The yield at this stage amounts to 105 Ace-containing 380,000 units per cc., thus totaling40mega units. The supernatant opalescentsolution .is separated andt4.8 goof zinc acetate (with 2 mols water) is added with stirring, so that a solution is obtained which is 0.2 molar in respect to zinc ions. Thereupon the pH value of this solution is adjusted to 4.3 with acetic acid. The thus obtained turbid, strongly opalescent solution is dialyzed against running Water without previous clarification and the .precipitate thereby formedis centrifuged 0E. The solution thus obtained is optically clear and is finally freeze-dried.

The yield amounts to 7.1 g. containing 4200 units per -mg., corresponding to .135 mega .units ;per g.) are extracted with 300 cc. of a-0.6 molar potassium thiocyanate solution at 30 C. .for 30 minutes. The solution .isthen centrifuged at about .5000 ,g-for .10 minutes.

The yield at this stage amounts .to 320 cc. containing 380,000 units per cc., thus totaling .121 megaunits. The supernatant opalescent solution is separated and 3.0 g. of zinc acetate (with 2 mols water) are added with stirring, so that a Solution is obtained which is 0.4 molar in respect to zinc ions. Thereupon the pH value ,of this solution is adjusted to 4.4 with acetic acid. Thethus .obtained turbid, strongly opalescent solution is dialyzed against running water without previous clarification. The solution thus obtained ,is optically clear and is .finally freeze-dried. The yield amounts to 25 g containing 4000 units per mg., corresponding to mega units (.74,%).

EXAMPLE 6 .60 ,g. of crude bromelin (containing 800 .biuret units per mg., corresponding to 48 .mega units per .60 g.) ,are extracted with 200 cc. of a 0.3 molar potassium thiocyanate solution at 25 C. for 25 minutes. The solution is then centrifuged at .about 5000 times g for 10 minutes.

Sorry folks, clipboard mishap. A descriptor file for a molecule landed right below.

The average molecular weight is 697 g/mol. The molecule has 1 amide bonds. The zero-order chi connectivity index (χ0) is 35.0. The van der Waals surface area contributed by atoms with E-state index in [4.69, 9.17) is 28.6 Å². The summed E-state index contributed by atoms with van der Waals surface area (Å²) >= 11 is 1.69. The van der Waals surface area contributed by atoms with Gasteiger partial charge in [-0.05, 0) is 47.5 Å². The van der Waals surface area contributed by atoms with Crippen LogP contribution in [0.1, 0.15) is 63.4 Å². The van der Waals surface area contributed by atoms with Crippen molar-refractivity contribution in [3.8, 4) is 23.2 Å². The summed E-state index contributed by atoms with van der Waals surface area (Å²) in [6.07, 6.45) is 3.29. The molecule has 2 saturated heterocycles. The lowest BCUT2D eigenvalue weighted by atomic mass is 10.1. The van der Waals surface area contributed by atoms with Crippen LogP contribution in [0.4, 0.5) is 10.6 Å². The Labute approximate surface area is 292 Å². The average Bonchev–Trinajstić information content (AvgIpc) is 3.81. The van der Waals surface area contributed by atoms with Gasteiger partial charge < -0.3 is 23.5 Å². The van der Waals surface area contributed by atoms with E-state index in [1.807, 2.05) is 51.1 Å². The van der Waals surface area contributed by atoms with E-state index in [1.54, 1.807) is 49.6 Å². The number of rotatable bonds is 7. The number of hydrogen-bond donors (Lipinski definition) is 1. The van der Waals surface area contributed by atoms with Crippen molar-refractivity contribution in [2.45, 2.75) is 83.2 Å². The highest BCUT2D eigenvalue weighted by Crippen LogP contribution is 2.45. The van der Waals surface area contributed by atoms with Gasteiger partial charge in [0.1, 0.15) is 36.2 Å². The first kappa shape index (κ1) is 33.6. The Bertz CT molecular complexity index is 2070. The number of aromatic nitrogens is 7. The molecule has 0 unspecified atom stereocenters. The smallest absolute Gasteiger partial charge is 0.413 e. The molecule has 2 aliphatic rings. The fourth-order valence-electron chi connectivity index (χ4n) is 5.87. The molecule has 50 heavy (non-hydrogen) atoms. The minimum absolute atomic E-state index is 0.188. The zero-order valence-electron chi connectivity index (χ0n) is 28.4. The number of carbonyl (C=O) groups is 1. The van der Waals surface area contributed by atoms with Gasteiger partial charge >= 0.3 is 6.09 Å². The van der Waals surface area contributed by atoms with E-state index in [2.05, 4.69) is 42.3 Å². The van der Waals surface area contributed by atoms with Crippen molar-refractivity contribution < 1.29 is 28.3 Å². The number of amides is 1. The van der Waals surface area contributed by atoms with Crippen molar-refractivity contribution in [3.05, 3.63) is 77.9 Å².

The yield at this stage amounts to 235 cc. containing 190,000 units per cc., thus totaling 45 mega units. The supernatant opalescent solution-is separated and 14.4 g. of zinc acetate (with 2 mols water) are added with stirring, so that a solution is obtained which is 0.6 molar Thereupon the-pH value of this solution is adjusted to 4.0 with acetic acid. The .thus obtained turbid, strongly opalescent solution is dialyzed against running water without'previous clarification. The precipitate thus formed is filtered off. The solution thus obtained is optically clear and is finally freeze-dried. The yield amounts to 10.2 g. containing 3500 units per mg,, corresponding to 35.5 mega units (74%).

EXAMPLE 7 30 g. of crude papain (containing 1200 biuretunits per mg, corresponding to 36 mega units per 30 g.) are ex-' tracted with 100 cc. of distilled water at 25 C. for 40 minutes. The solution is then centrifuged at-about 5000 times g for 10 minutes.

The yield at this stage amounts to 105 cc. containing 260,000 units per 00., thus totaling 27 mega units 25% 3900 units per mg., corresponding to 22 mega units I EXAMPLE 8 30 g. of crude papain containing 1500 biuret units/mg.

(corresponding to 45 mega units per 30g.) are stirred with .100 cc. of a molar potassium thiocyanate solution at 30 C. for 30 minutes. To facilitate separation of the solution from undissolved matter, about 10 g. of kieseb.

guhr, washed with distilled water, are added to the mix- I 'ture while stirring. The resulting paste is filtered ofi by suction over a layer of kieselguhr and the filter residue is washed with 10 cc. of distilled water. 105 cc. of filtrate containing 410,000 units/cc. (corresponding to 43 mega units) are obtained.

4.6 g. of zinc acetate (Zn(C H O +2H O) are added to the resulting clear solution while stirring. The amount of zinc acetate added corresponds to 0.2 mole.

Thereby, a precipitate is formed which is not removed.

The pH of. the resulting suspension is adjusted to a pH of 6.5 by the addition of sodiumhydroxide. Ethanol is gradually and slowly added, drop by drop, to said suspension at a temperature decreasing from C. to --8 C. until the ethanol concentration of the mixture is 50%. The precipitate is removed by centrifuging at a temperature of 8? C. It is then suspended in 2 N aceticacid, and dialyzed against running water over- 60 cc. of a solution of the first fraction precipitating within the range of 050% ethanol are obtained. This fraction contains 200,000 units/cc. corresponding to about 12 mega units.

The ,clear filtrate from the first fraction precipitate V is subjected to further precipitation by the drop-wise addition of ethanol at a temperature of 8" C. until the ethanol concentration of the mixture amounts to 80%.

The resulting precipitate is worked up in the same manner as described hereinabove for the first fraction.

On dialysis of the acetic acid suspension of said second fraction, 65 cc. of solution are obtained. Said solution contains 380,000 units/cc. corresponding to 25 mega units.